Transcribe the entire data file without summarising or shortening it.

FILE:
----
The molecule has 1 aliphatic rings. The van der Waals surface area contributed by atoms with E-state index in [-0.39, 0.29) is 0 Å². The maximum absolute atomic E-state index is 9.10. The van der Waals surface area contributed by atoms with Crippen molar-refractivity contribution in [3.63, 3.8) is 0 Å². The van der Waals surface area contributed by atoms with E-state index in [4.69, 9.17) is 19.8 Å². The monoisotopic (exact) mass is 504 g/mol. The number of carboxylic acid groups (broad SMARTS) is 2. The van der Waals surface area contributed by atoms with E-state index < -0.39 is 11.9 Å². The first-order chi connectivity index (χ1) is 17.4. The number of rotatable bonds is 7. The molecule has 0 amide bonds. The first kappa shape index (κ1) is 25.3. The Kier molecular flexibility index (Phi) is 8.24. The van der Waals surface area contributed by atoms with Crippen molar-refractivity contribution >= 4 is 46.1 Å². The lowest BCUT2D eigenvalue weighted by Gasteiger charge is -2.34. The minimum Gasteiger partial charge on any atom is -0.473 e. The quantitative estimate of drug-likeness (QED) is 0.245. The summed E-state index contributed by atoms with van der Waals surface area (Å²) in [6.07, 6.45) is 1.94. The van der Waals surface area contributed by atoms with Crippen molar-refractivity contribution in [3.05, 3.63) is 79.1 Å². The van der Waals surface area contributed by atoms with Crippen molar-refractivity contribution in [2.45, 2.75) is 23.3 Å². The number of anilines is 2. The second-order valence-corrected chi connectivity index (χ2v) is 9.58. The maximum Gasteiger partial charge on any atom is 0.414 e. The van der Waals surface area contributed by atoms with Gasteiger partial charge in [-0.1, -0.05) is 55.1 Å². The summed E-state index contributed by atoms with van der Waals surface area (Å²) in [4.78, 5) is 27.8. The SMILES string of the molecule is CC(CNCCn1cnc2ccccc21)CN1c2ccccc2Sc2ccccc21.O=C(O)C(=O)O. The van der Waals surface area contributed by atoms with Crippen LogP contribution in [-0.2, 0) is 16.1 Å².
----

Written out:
The molecule has 1 aliphatic rings. The van der Waals surface area contributed by atoms with E-state index in [-0.39, 0.29) is 0 Å². The maximum absolute atomic E-state index is 9.10. The van der Waals surface area contributed by atoms with Crippen molar-refractivity contribution in [3.63, 3.8) is 0 Å². The van der Waals surface area contributed by atoms with E-state index in [4.69, 9.17) is 19.8 Å². The monoisotopic (exact) mass is 504 g/mol. The number of carboxylic acid groups (broad SMARTS) is 2. The van der Waals surface area contributed by atoms with E-state index < -0.39 is 11.9 Å². The first-order chi connectivity index (χ1) is 17.4. The number of rotatable bonds is 7. The molecule has 0 amide bonds. The first kappa shape index (κ1) is 25.3. The Kier molecular flexibility index (Phi) is 8.24. The van der Waals surface area contributed by atoms with Crippen molar-refractivity contribution >= 4 is 46.1 Å². The lowest BCUT2D eigenvalue weighted by Gasteiger charge is -2.34. The minimum Gasteiger partial charge on any atom is -0.473 e. The quantitative estimate of drug-likeness (QED) is 0.245. The summed E-state index contributed by atoms with van der Waals surface area (Å²) in [6.07, 6.45) is 1.94. The van der Waals surface area contributed by atoms with Crippen molar-refractivity contribution in [3.05, 3.63) is 79.1 Å². The van der Waals surface area contributed by atoms with Crippen molar-refractivity contribution in [2.45, 2.75) is 23.3 Å². The number of anilines is 2. The second-order valence-corrected chi connectivity index (χ2v) is 9.58. The maximum Gasteiger partial charge on any atom is 0.414 e. The van der Waals surface area contributed by atoms with Gasteiger partial charge in [-0.1, -0.05) is 55.1 Å². The summed E-state index contributed by atoms with van der Waals surface area (Å²) in [4.78, 5) is 27.8. The SMILES string of the molecule is CC(CNCCn1cnc2ccccc21)CN1c2ccccc2Sc2ccccc21.O=C(O)C(=O)O. The van der Waals surface area contributed by atoms with Crippen LogP contribution in [-0.2, 0) is 16.1 Å².